Earth Day Every Day: In honor of Earth day, students, staff practice living sustainably, discuss importance of environmental movement


Emily Sandy

COMPOST QUEEN: Maanya Rajesh, co-leader of Green Action Club and sophomore, carries buckets of compost materials to add to her compost pile. Rajesh said she created Green Action club because she really cares about the environment and wants to bring awareness to saving the planet at CHS.

Marissa Ryan and Kris Otten

In a school of over 5,000 students, there are bound to be different talents, terms of expression and passions, but not many can say their passion surrounds the environment like Maanya Rajesh, leader of Green Action Club and sophomore. 

Rajesh said, “I started off in seventh grade learning about the dairy industry and the impacts that had on the environment. I started doing a lot of research and came across veganism, which started my path towards environmental activism. I read a lot of blogs about the importance of our environment.” 

Rajesh said she created Green Action Club this year because she is really passionate about the environment and what this school could do to reduce greenhouse gas emissions and bring awareness.

Rajesh is not alone in this devotion to creating a sustainable environment. Kai Tomcho, member of Green Action Club and junior, also does his best to live sustainably and encourages his friends to do so as well. 

“I tell all my friends to take really quick showers and recycle. (They’re) kind of simple things, but towards the future it will make a bigger impact especially if we’re saving plastics and water,” Tomcho said. 

Emily Sandy
LIVE GREEN: Kai Tomcho (left), Ella Yates (center) and Annie Surrette (right) listen in on a discussion about how youth should stand up for the environment. Stoehr said he lives sustainably at home.

Beyond the club, Rajesh said she uses the knowledge she has of environmental issues in her everyday life. 

Rajesh said, “I think it’s really important to live sustainably. I really believe in practicing what you preach and a lot of the time people advocate for all these policies but when the government doesn’t do its job in protecting the environment I feel like it falls back onto the people to really make a difference,” Rajesh said. “Something that I really think is important is self action. Global warming and climate change are huge issues happening at very rapid rates and everyone doing the little things that they can do to make an impact on the environment—whether it be carpooling, not using plastic bags, utensils—makes a difference.”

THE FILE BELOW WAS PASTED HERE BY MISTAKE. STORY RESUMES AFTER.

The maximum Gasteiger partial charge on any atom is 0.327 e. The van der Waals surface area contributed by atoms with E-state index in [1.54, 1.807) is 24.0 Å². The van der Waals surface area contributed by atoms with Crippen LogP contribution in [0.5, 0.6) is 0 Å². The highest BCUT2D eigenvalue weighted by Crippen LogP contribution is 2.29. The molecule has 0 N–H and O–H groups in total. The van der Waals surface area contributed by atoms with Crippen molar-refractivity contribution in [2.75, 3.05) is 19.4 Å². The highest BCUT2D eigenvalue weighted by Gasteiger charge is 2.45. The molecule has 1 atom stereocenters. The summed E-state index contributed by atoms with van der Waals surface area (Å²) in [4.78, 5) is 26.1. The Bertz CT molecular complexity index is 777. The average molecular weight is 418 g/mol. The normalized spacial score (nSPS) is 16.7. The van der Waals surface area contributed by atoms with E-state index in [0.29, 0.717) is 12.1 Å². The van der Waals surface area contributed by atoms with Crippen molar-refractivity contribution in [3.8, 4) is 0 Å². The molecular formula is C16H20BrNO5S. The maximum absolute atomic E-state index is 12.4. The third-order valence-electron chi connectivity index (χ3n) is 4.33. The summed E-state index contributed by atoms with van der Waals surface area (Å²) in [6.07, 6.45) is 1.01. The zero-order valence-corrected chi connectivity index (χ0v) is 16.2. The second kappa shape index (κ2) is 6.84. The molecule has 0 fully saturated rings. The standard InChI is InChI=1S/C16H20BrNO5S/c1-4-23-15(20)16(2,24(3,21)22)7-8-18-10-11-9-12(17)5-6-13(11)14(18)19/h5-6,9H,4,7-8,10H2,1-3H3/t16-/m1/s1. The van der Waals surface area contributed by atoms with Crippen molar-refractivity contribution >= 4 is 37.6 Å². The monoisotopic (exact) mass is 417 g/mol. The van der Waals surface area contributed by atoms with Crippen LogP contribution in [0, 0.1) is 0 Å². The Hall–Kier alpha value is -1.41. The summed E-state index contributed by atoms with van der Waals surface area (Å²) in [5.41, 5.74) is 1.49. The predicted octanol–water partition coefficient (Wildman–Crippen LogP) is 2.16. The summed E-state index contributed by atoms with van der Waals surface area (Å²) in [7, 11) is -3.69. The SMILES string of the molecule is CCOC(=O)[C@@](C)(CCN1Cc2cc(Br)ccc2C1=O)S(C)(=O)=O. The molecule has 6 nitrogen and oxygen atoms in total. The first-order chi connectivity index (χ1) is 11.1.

Kara House, former AP Environmental Science teacher, said she agreed with Rajesh that the responsibility of protecting the Earth boils down to each individual.

“Living sustainably can help preserve Earth’s undeveloped areas and biodiversity. It can

also help provide humans with clean water, air and other resources. With so many people on Earth, it’s important that every person does their part to help make Earth livable for generations to come,” House said via email.

Tomcho said that he began his sustainable lifestyle with the influence of his mother who also believes in protecting the environment.

“(My mother’s) parents have always told her to live that lifestyle and kind of help the environment more, so then she influenced me and my sister (to do the same),” Tomcho said. 

According to Tomcho, his main goal is to convince his friends to live the same type of sustainable life that he and his family do. 

“Right now, I’m telling them just to reduce everything and start slow, but eventually start helping instead of doing what they do.” Tomcho said.

For House, she said she finds education at the forefront of living sustainably.

“My focus is to make my own ecological footprint as small as possible but to also share

ideas with others so that more and more people are informed about the importance of living sustainably and knowledgeable about ways to do it,” House said.

Likewise, Rajesh said she focuses on her personal ecological footprint.

ALWAYS LEARNING: Maanya Rajesh, sophomore and leader of Green Action Club, participates in a meeting led by Jim Poyser at the Green Action Club meeting. The discussion was about how youth should stand up for the environment.

I have started composting at my house and I don’t use any plastic utensils,” she said. “When I go to fast food (restaurants) I bring my own containers. I am a vegan and methane is a huge part of the environment and the dairy industry contributes to about 80% of that and that makes up about 18% of all greenhouse gas emissions. That being said, it’s just a really good change people can make in their lives. Through that, I have been able to reduce my own emissions.”

Tomcho and Rajesh both said they see their involvement in and outside of Green Action Club as a benefit to the environmental movement and want to continue the initiative.

Rajesh said, “Green Action Club has definitely been able to promote our message of sustainability and educating others through one of the projects where we go to elementary schools and teach kids the idea of sustainability in order to get the message out there because it is vital to prepare the younger generations.”

With additional reporting done by Emily Sandy